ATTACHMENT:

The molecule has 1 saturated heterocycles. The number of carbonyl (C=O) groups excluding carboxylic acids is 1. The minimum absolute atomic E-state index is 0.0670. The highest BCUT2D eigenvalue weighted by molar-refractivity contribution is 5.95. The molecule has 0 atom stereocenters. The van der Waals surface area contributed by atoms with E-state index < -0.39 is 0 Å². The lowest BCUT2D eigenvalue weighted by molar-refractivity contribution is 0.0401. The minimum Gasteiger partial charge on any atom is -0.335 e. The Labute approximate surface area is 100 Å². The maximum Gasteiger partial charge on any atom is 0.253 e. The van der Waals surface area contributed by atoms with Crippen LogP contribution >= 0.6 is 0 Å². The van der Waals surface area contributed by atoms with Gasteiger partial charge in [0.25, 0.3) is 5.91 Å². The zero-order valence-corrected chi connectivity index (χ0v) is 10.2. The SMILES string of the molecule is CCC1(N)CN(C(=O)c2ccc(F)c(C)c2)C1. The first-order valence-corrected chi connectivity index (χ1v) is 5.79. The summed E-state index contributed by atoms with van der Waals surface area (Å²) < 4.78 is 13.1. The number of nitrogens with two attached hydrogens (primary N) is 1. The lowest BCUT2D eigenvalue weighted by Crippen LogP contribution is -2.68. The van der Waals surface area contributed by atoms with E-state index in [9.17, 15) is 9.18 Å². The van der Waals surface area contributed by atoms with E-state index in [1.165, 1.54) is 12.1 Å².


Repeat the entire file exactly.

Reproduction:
The molecule has 1 saturated heterocycles. The number of carbonyl (C=O) groups excluding carboxylic acids is 1. The minimum absolute atomic E-state index is 0.0670. The highest BCUT2D eigenvalue weighted by molar-refractivity contribution is 5.95. The molecule has 0 atom stereocenters. The van der Waals surface area contributed by atoms with E-state index < -0.39 is 0 Å². The lowest BCUT2D eigenvalue weighted by molar-refractivity contribution is 0.0401. The minimum Gasteiger partial charge on any atom is -0.335 e. The Labute approximate surface area is 100 Å². The maximum Gasteiger partial charge on any atom is 0.253 e. The van der Waals surface area contributed by atoms with Crippen LogP contribution >= 0.6 is 0 Å². The van der Waals surface area contributed by atoms with Gasteiger partial charge in [0.25, 0.3) is 5.91 Å². The zero-order valence-corrected chi connectivity index (χ0v) is 10.2. The SMILES string of the molecule is CCC1(N)CN(C(=O)c2ccc(F)c(C)c2)C1. The first-order valence-corrected chi connectivity index (χ1v) is 5.79. The summed E-state index contributed by atoms with van der Waals surface area (Å²) < 4.78 is 13.1. The number of nitrogens with two attached hydrogens (primary N) is 1. The lowest BCUT2D eigenvalue weighted by Crippen LogP contribution is -2.68. The van der Waals surface area contributed by atoms with E-state index in [9.17, 15) is 9.18 Å². The van der Waals surface area contributed by atoms with E-state index in [1.165, 1.54) is 12.1 Å².